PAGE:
plaintiff table in a courtroom
There has been a burst of activity in federal appeals courts in drug manufacturers' 340B contract pharmacy lawsuits.

Multiple Developments in 340B Contract Pharmacy Lawsuit Appeals

A federal appeals court in Chicago has told a lower court in Indianapolis to issue a final judgement in drug manufacturer Lilly’s 340B contract pharmacy lawsuit to clear the way for the case’s next phase.

An appeals court in Philadelphia meanwhile has given the federal government extra time to file its opening brief in Sanofi and Novo Nordisk’s contract pharmacy lawsuits, which are being heard in tandem. Pharmaceutical Research and Manufacturers of America (PhRMA), drug company AstraZeneca, and drug industry vendor Kalderos all recently filed friend of the court briefs in the case supporting Sanofi and Novo Nordisk’s positions.

And in Washington, D.C., a federal appeals court has consolidated Novartis and United Therapeutics’ contract pharmacy lawsuits for arguments. The cases also were heard and decided as a pair at the district court level.

Lilly’s Lawsuit

Lilly and the federal government both are appealing U.S. Senior Judge Sarah Evans Barker of the Southern District of Indianapolis’ October 2021 mixed decision in the company’s lawsuit. 

Barker backed Lilly’s claim that the government’s letter telling Lilly that its contract pharmacy actions were illegal was arbitrary and capricious. She also ruled, however, that the government’s finding that Lilly had broken the law “neither exceeds the agency’s statutory authority nor is contrary to law.” Barker said “the fairest and most reasonable interpretation of the 340B statute” would not let manufacturers unilaterally restrict drug distribution in ways that frustrate 340B’s purpose.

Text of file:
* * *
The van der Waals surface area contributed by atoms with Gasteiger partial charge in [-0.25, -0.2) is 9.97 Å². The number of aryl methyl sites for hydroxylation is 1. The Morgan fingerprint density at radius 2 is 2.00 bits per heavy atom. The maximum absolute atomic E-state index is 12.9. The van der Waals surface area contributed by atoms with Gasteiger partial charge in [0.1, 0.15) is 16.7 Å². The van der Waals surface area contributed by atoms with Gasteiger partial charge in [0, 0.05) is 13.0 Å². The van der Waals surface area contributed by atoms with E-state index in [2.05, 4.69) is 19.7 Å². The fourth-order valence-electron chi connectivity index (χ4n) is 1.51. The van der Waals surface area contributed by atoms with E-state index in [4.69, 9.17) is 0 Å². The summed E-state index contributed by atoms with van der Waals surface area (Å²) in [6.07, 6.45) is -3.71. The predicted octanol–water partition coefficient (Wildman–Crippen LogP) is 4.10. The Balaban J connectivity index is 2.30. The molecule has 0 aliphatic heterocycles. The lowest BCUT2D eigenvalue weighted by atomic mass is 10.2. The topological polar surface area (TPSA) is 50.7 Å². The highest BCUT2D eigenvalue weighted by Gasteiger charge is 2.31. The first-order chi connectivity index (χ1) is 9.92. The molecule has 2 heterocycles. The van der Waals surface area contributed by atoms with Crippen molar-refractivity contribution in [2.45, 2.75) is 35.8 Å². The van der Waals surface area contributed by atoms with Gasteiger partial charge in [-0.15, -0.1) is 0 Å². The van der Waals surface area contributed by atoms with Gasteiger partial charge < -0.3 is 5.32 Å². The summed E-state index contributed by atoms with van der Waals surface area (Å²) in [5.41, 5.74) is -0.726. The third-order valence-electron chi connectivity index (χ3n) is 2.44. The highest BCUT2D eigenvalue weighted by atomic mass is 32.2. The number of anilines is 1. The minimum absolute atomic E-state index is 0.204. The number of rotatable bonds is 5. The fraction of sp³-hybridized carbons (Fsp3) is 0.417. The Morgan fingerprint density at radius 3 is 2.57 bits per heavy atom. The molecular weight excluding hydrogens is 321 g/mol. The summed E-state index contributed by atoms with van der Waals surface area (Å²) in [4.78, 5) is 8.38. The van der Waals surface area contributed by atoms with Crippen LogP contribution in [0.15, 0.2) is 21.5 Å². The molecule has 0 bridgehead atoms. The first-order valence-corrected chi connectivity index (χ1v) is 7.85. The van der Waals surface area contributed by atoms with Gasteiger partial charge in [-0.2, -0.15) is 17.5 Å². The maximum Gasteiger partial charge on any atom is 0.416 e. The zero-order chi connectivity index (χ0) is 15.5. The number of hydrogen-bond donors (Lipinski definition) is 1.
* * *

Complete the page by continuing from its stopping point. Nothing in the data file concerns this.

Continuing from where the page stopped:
The judge sent the matter back to the U.S. Health Resources and Services Administration (HRSA) for further proceedings consistent with her decision.

Lilly appealed the decision in November 2021Within days, the U.S. Seventh Circuit Court of Appeals signaled that because Barker had not issued a final judgement and entered final orders in the case, the case might not be ripe for review. (The government filed its appeal in December.In January, the Seventh Circuit Court suspended the filing of briefs “pending further court order.” Last week, a three-judge panel (Judges Frank Easterbrook, Michael Brennan, and Thomas Kirsch II) issued that order.

The judges sent the case back to Barker “to enter a judgment that fully and completely implements its decision, declaring specifically and separately the respective rights of the parties.”

“Once the district court has done so, this appeal will proceed to briefing,” the judges said.

They further ordered Lilly and the government to notify them by April 21, nine days from today, “whether the district court has entered its amended judgment”—a strong sign that they expect Barker to act by then.

Sanofi and Novo Nordisk’s Lawsuits

The U.S. Third Circuit Court of Appeals on March 28 granted the federal government’s uncontested motion for a 30-day extension of time to file its brief challenging part of a lower court’s November 2021 ruling in Sanofi and Novo Nordisk’s 340B contract pharmacy lawsuits.